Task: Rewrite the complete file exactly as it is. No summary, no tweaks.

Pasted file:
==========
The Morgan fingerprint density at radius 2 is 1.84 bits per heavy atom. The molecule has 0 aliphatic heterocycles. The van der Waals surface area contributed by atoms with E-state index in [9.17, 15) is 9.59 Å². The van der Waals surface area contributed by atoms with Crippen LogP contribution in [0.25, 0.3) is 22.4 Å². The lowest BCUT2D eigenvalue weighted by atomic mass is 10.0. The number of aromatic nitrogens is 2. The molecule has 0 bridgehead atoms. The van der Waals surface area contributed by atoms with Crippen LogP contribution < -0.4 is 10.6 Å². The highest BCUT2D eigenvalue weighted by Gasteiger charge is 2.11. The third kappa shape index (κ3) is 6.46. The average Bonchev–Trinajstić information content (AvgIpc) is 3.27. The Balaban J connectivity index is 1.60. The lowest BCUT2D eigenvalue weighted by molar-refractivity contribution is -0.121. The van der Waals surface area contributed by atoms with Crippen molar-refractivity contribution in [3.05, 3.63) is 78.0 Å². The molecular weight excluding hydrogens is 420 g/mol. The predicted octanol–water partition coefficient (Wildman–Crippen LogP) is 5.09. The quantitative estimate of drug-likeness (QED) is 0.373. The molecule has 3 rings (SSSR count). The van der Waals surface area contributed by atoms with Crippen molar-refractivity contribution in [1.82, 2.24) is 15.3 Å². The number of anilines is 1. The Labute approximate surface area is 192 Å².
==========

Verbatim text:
The Morgan fingerprint density at radius 2 is 1.84 bits per heavy atom. The molecule has 0 aliphatic heterocycles. The van der Waals surface area contributed by atoms with E-state index in [9.17, 15) is 9.59 Å². The van der Waals surface area contributed by atoms with Crippen LogP contribution in [0.25, 0.3) is 22.4 Å². The lowest BCUT2D eigenvalue weighted by atomic mass is 10.0. The number of aromatic nitrogens is 2. The molecule has 0 bridgehead atoms. The van der Waals surface area contributed by atoms with Crippen LogP contribution < -0.4 is 10.6 Å². The highest BCUT2D eigenvalue weighted by Gasteiger charge is 2.11. The third kappa shape index (κ3) is 6.46. The average Bonchev–Trinajstić information content (AvgIpc) is 3.27. The Balaban J connectivity index is 1.60. The lowest BCUT2D eigenvalue weighted by molar-refractivity contribution is -0.121. The van der Waals surface area contributed by atoms with Crippen molar-refractivity contribution in [3.05, 3.63) is 78.0 Å². The molecular weight excluding hydrogens is 420 g/mol. The predicted octanol–water partition coefficient (Wildman–Crippen LogP) is 5.09. The quantitative estimate of drug-likeness (QED) is 0.373. The molecule has 3 rings (SSSR count). The van der Waals surface area contributed by atoms with Crippen molar-refractivity contribution in [1.82, 2.24) is 15.3 Å². The number of anilines is 1. The Labute approximate surface area is 192 Å².